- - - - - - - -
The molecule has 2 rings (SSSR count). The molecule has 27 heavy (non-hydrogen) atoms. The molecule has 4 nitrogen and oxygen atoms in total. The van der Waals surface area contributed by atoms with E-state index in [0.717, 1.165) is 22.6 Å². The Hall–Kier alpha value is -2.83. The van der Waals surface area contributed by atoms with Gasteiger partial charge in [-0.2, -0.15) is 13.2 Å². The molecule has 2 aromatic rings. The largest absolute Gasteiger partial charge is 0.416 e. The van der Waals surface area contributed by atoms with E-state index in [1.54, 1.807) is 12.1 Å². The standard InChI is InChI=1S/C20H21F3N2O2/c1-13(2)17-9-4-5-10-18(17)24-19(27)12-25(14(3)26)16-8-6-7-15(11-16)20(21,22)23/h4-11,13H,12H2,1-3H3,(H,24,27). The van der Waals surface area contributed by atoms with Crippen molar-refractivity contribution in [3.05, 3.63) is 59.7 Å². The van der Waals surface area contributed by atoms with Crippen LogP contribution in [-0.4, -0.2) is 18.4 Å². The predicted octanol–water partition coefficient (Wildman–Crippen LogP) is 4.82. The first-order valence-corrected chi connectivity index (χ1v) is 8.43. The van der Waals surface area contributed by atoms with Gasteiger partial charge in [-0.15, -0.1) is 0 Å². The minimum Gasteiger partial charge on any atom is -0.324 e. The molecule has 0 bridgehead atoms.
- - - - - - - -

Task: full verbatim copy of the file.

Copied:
The molecule has 2 rings (SSSR count). The molecule has 27 heavy (non-hydrogen) atoms. The molecule has 4 nitrogen and oxygen atoms in total. The van der Waals surface area contributed by atoms with E-state index in [0.717, 1.165) is 22.6 Å². The Hall–Kier alpha value is -2.83. The van der Waals surface area contributed by atoms with Gasteiger partial charge in [-0.2, -0.15) is 13.2 Å². The molecule has 2 aromatic rings. The largest absolute Gasteiger partial charge is 0.416 e. The van der Waals surface area contributed by atoms with E-state index in [1.54, 1.807) is 12.1 Å². The standard InChI is InChI=1S/C20H21F3N2O2/c1-13(2)17-9-4-5-10-18(17)24-19(27)12-25(14(3)26)16-8-6-7-15(11-16)20(21,22)23/h4-11,13H,12H2,1-3H3,(H,24,27). The van der Waals surface area contributed by atoms with Crippen molar-refractivity contribution in [3.05, 3.63) is 59.7 Å². The van der Waals surface area contributed by atoms with Crippen LogP contribution in [-0.4, -0.2) is 18.4 Å². The predicted octanol–water partition coefficient (Wildman–Crippen LogP) is 4.82. The first-order valence-corrected chi connectivity index (χ1v) is 8.43. The van der Waals surface area contributed by atoms with Gasteiger partial charge in [-0.15, -0.1) is 0 Å². The minimum Gasteiger partial charge on any atom is -0.324 e. The molecule has 0 bridgehead atoms.